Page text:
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Five Fascinating Facts about Silfra Fissure

By Scuba Diving Editors | Updated On May 25, 2017
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Five Fascinating Facts about Silfra Fissure

divers in Silfra Fissure

Each year, about 50,000 people dive or snorkel in Silfra.


Like visitors at the Four Corners Monument in the southwestern U.S. — where you can touch four states simultaneously — divers at Iceland’s Silfra Fissure can touch the walls of the Eurasian and North American continental plates. You’ll start from the shore of Thingvallavatn Lake in Iceland’s Thingvellir National Park and dive in water that’s seltzer-water clear. Some facts:

1) The glacial water is not only clear, it’s refreshing, which is code for nearly freezing — the water temps are nearly constant year-round, ranging from 2°C / 35°F to 4°C / 39°F.

2) Where does the water come from? It’s filtered meltwater from Langjökull, Iceland's second-largest glacier, through porous underground lava — for 30 to 100 years! — until it reaches the north end of Thingvallavatn Lake.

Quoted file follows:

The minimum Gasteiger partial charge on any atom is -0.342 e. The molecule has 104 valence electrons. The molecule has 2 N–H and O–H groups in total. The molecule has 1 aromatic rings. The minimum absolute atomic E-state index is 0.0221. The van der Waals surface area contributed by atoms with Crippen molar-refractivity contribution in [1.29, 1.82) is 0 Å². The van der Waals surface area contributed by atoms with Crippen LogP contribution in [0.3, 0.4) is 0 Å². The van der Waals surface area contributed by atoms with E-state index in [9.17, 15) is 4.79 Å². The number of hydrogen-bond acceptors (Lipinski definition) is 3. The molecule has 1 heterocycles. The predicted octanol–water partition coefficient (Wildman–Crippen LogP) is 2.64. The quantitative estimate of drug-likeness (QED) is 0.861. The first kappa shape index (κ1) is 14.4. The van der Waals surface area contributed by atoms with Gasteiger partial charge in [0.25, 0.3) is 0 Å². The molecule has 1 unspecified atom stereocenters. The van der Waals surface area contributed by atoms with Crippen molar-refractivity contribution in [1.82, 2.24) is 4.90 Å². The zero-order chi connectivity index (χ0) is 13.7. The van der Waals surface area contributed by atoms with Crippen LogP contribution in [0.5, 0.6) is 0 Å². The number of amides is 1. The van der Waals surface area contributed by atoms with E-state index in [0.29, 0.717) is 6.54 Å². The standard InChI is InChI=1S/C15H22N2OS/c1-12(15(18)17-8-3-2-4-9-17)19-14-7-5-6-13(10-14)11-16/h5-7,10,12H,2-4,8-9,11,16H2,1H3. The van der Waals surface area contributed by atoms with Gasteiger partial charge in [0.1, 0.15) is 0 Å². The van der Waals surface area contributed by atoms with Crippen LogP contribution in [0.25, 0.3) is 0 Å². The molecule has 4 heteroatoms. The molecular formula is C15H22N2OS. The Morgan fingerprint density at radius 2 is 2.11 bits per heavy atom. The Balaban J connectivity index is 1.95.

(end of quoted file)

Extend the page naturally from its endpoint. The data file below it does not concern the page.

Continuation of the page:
3) The water is so pure that you can drink it during your dive.

diver in Silfra Fissure

The crack is slowly widening by about two centimeters — about three-quarters of an inch — per year.


4) Even though Thingvallavatn Lake teems with fish like brown trout, Arctic charr and three-spine sticklebacks, they don’t venture into the fissure.

5) There are three main dive sites: Silfra Hall, Silfra Cathedral and Silfra Lagoon. The best-known and most spectacular section is the Cathedral, which is the 330-foot-long fissure often written about. The visibility there stretches nearly from the beginning of the dive to the end. Silfra Hall leads into a cave system with a maximum depth of nearly 150 feet. Swim-throughs underneath rocks and boulders can be dived here at different depths. In Silfra Lagoon the crystal-clear visibility is amazing. It’s almost 400 feet from the entrance into the lagoon to the other side and you can see all the way across. The lagoon is the exit point for divers and snorkelers.